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Kingdom Trust Criminality Prompts State to Tell Trusts to Evaluate Themselves

The federal Financial Crimes Enforcement Network’s finding that South Dakota-based Kingdom Trust Company helped international criminals launder money and its levying of a $1.5-million fine on Kingdom Trust for that failure of responsibility has prompted the South Dakota Division of Banking to tell all South Dakota trusts to check their work:

The South Dakota Division of Banking (Division) expects all trust companies to comply with all applicable federal laws and regulations, including the requirements delineated within the Consent Order. Furthermore, the Board and management of each trust company must immediately evaluate its posture related to compliance with the BSA, providing a report to the Division that includes, but is not limited to:

  • Identification of high-risk customers and business lines.
  • Evaluation of BSA compliance staffing levels, automated or manual systems for BSA compliance and the detection of suspicious activity, internal and external audits for BSA compliance, and any other relevant resources. This evaluation should include an assessment of the overall effectiveness and ability of the trust company to monitor ALL trust company and account-level transactions for suspicious activity.
    • Provide any red flags or criteria for determining that a transaction relates to suspicious activity. Include the date and documentation of any related training provided to staff, including the Board, management, and front-line staff.
      • If the trust company has not specifically identified such red flags or criteria, the Board must immediately do so.
    • If the SAR detection process is not currently automated, the Board and management should conduct and document a thorough assessment of the need to implement automated systems.
    • If a manual detection system is utilized, provide a written narrative of the identification, analysis, escalation, and determination processes for SARs filed and SARs considered, but not filed.
    • Determine if there are adequate resources in place for SAR review and determination. A single compliance individual or small department would likely be considered inadequate for any trust company with a large account base or high transaction volume, or that is otherwise engaged in higher risk business models.
    • Ensure any reports used to monitor suspicious activity include contextual information (e.g., source of funds, their address(es), the Bank Identifier Code of the originating/beneficiary bank, transaction recipient, transaction purpose, etc.) about the customer and the counterparties, beyond originator or beneficiary name. All reports must be able to identify all red flags or criteria. For example, merely reviewing a general ledger-type transaction run alone is insufficient.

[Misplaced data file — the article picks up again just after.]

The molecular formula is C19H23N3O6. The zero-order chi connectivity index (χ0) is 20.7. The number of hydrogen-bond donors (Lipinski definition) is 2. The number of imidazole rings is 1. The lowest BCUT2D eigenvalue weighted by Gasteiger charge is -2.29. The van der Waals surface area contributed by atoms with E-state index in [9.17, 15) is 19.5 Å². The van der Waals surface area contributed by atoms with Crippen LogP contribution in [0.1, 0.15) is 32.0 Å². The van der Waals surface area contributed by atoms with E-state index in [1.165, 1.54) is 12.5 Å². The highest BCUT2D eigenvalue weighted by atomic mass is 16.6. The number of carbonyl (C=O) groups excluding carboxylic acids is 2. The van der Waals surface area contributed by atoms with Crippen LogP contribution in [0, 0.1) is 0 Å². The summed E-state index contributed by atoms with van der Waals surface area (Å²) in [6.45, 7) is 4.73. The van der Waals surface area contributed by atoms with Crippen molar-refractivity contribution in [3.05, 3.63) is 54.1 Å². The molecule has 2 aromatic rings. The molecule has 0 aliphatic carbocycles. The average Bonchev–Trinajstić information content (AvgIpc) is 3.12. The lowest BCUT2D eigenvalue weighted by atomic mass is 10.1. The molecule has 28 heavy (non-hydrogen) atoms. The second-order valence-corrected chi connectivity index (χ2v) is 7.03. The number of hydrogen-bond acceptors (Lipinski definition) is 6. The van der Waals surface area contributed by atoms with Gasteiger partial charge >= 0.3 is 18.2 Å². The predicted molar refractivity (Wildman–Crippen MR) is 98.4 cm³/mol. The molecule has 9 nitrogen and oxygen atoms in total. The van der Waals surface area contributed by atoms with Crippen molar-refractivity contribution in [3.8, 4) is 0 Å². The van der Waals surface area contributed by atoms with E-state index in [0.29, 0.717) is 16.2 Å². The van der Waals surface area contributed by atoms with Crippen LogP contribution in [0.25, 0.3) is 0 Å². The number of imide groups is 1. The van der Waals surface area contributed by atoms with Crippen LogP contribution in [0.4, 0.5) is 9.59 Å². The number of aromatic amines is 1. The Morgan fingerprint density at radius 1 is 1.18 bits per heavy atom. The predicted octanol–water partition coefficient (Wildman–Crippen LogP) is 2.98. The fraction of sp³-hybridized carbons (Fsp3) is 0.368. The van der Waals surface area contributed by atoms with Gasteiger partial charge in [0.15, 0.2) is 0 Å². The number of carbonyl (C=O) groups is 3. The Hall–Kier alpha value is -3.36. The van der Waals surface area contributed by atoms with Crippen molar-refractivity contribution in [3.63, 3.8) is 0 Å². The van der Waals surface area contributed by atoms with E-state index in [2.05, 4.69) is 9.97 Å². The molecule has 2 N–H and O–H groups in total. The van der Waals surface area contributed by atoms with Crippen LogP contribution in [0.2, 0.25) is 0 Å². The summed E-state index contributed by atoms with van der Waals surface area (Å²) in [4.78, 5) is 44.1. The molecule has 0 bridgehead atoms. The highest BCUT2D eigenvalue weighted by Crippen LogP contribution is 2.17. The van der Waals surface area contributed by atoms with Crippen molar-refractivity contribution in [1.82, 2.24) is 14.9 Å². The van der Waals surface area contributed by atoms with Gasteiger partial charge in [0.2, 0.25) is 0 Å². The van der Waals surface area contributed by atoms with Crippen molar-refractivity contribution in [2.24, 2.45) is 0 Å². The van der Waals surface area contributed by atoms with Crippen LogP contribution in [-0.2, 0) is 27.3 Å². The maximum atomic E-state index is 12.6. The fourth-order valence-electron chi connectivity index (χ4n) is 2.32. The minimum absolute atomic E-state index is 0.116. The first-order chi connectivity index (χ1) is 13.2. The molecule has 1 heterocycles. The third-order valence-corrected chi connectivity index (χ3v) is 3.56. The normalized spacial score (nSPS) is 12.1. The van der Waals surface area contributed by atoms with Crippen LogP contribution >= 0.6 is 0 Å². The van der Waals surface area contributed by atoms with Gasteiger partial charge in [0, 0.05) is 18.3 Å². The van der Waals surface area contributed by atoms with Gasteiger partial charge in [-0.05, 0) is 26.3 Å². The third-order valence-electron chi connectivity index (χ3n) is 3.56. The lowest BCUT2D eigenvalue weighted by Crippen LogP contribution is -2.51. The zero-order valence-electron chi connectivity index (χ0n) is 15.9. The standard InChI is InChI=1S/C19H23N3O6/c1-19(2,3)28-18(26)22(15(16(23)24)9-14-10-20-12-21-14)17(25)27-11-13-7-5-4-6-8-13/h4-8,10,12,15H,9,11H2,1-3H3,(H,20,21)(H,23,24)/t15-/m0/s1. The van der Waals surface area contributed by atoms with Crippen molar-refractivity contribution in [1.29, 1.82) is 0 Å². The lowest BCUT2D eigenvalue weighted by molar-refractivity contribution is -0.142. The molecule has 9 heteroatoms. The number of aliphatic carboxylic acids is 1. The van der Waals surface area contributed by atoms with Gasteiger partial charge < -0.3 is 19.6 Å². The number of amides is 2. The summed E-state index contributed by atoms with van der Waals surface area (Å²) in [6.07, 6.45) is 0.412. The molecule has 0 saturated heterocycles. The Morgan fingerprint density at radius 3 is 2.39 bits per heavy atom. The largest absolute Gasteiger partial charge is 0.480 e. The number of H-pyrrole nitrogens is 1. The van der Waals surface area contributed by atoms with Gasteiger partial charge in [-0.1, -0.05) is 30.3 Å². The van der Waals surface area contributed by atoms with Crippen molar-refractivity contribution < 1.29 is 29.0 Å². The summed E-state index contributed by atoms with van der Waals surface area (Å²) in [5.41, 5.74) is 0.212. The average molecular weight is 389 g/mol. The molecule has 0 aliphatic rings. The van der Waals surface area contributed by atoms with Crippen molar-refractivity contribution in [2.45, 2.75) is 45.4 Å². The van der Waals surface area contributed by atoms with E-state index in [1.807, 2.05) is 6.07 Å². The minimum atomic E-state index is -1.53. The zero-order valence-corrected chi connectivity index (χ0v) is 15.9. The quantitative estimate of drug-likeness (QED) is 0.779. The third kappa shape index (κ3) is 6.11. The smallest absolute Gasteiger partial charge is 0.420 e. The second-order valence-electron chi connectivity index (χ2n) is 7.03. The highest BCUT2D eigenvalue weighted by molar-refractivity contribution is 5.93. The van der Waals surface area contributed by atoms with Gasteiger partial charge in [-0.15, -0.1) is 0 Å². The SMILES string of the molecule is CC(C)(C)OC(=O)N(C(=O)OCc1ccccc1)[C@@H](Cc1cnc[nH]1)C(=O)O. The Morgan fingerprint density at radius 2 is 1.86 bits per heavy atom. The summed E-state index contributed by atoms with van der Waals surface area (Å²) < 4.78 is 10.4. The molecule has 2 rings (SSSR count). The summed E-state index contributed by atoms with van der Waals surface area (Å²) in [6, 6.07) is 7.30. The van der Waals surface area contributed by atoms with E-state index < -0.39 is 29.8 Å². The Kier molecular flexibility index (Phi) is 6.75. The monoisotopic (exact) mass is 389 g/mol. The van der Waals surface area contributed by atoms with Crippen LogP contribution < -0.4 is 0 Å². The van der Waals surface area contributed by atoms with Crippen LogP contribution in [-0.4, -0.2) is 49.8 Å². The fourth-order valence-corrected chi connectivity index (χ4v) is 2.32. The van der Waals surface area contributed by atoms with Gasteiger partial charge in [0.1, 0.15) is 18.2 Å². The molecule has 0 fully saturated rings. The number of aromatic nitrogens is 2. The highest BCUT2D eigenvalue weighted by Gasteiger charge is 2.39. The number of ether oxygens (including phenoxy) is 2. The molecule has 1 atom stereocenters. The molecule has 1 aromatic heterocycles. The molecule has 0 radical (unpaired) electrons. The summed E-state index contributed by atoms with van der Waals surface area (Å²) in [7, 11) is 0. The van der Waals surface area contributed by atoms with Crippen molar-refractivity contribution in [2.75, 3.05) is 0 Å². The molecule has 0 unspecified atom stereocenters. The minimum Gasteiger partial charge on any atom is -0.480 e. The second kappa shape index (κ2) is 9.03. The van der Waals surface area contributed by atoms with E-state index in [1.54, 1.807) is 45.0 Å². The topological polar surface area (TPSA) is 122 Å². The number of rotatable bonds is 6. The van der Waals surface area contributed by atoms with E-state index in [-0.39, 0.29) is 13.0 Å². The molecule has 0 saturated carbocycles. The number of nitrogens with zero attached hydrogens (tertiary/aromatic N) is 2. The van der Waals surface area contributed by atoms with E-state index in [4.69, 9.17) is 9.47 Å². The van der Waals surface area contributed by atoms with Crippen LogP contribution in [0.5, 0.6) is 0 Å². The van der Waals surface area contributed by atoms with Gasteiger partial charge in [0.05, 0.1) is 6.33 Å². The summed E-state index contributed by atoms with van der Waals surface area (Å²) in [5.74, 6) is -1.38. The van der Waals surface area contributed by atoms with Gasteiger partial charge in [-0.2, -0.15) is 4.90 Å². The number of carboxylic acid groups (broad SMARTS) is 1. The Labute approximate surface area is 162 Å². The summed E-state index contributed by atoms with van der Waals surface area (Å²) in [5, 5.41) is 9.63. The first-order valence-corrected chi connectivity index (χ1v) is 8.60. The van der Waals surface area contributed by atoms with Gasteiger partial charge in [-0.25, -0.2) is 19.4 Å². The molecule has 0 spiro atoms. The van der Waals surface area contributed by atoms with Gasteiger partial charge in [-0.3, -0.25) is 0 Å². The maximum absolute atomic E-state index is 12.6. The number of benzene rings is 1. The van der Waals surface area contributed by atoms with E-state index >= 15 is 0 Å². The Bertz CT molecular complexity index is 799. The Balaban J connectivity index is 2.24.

• Assessment of the adequacy of the number of SARs the trust company has filed, considering the size and complexity of the trust company, transaction volume, customer base, watch list, etc. Note that the standard includes knowing, suspecting, or having reason to suspect SAR filing criteria are present and examining any unusual transactions to determine if it is reasonable given the facts. Proper documentation of the examination, as well as proper documentation of SARs considered and not filed, including the rationale, is required.
    • If deemed inadequate, immediately address any shortcomings by performing a look back review to identify and file SARs that should have been filed. The scope of the look back review should include, among other criteria, all high-risk customers, all foreign customers, high transaction volume, etc. The look back review period should extend to the beginning of the filing deficit. If this period exceeds five years, please contact the Division.
    • If the trust company lacks the internal resources/capability to perform the review, the Board must engage a qualified, non-affiliated third party to perform the review.
  • Identification of any instances in which a bank has force closed any trust company or account-level bank accounts. Describe the circumstances of such closure in detail, including, but not limited to, the date of closure, reasons for closure, actions taken by the trust company, etc.